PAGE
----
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Correlation in Financials, Gold Is 'Disturbing': Strategist

Markets are heading back to the "bad old days of 2010", with investors trading off headlines, rather than fundamentals and correlations between asset classes strengthening, according to research by ConvergEx.

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The rally in risk assets in the first quarter of the year had driven correlations lower, but recent data suggests that this trend is reversing, Nicholas Colas, chief market strategist of ConvergEx Group said.

"The peak of correlations (between the sectors of the S&P 500) was in the early part of 2010, and it's gone at a slow, grinding pace lower. The problem is that there was a good solid trend in the early part of this year towards lower correlations, and that's what's reversed itself disturbingly in the month of May," Colas told CNBC.com.

This is not necessarily an indicator that markets are taking a turn for the worse, but it does show growing concern over macro factors, Colas said.

"When you look at gold and silver correlations, those should be zero, and that's got a good historical and economic track record of being zero, and those correlations are now both up over 35 this past month. So the fact that precious metals are also correlated with financial assets is also problematic.

"When things move together for a protracted period of time, there's some kind of causal link connected to them. I'm going to say perhaps the month of May for precious metals was more correlation than causation," he said.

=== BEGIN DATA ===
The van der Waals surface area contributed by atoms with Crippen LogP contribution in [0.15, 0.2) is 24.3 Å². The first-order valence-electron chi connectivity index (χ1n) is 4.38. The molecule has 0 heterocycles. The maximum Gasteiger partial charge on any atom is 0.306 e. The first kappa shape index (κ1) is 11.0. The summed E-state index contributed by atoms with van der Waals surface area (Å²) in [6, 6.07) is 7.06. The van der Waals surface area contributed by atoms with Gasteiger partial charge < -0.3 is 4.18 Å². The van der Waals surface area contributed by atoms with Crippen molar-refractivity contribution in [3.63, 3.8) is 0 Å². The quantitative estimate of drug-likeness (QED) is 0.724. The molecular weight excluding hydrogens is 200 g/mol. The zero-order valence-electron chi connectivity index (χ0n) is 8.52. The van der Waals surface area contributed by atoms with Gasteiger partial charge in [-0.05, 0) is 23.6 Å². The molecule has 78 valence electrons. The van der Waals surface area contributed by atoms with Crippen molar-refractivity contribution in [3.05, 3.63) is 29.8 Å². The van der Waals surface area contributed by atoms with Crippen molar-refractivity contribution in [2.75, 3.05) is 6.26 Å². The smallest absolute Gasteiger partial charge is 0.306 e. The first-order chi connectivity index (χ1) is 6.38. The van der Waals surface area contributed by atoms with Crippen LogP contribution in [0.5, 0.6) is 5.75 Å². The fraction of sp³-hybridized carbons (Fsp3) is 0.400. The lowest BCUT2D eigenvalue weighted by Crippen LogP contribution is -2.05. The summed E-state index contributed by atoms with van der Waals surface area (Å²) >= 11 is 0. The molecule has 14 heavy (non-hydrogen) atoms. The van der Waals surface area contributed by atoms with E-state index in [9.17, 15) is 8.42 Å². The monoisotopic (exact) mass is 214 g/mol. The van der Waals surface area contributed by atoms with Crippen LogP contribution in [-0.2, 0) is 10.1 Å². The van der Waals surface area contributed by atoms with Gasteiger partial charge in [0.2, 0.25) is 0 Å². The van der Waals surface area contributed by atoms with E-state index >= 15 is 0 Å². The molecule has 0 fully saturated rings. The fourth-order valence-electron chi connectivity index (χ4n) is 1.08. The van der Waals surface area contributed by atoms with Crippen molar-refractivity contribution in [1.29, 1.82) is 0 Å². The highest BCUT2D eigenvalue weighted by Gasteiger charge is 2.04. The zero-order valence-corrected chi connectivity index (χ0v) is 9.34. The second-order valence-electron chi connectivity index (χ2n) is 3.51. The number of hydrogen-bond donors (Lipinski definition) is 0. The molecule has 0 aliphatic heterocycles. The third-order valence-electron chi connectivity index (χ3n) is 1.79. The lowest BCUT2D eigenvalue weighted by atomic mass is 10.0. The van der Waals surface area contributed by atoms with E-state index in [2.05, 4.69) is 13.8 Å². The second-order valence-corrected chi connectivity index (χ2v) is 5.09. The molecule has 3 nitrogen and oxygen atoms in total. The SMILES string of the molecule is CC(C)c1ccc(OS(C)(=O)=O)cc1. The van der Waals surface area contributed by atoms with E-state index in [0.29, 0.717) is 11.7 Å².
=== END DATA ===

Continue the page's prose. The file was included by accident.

While the last time correlations were heading upwards, markets were heading down, this time it is less clear cut, but the high correlations, whatever the direction of the market, are concerning, Colas said.

"While it may feel good to have a whole bunch of assets all going up to new highs every day, it's problematic," he explained. "The lower the correlation between different asset classes, the more money you can put to work in the market."

High correlation across normally uncorrelated assets restricts investors' ability to diversify, Colas said.

"If everything's going up at the same time you cannot put as much money to work in different assets as you can when things are moving a little more independently, and the reason for that is that diversification requires low correlation between asset classes.

"That's the problem with high correlations. It may look great because everything's going up, but that's really not the way investors look at it… when the things that are going up, stop going up, they need something in its place."

Contact Europe: Economy

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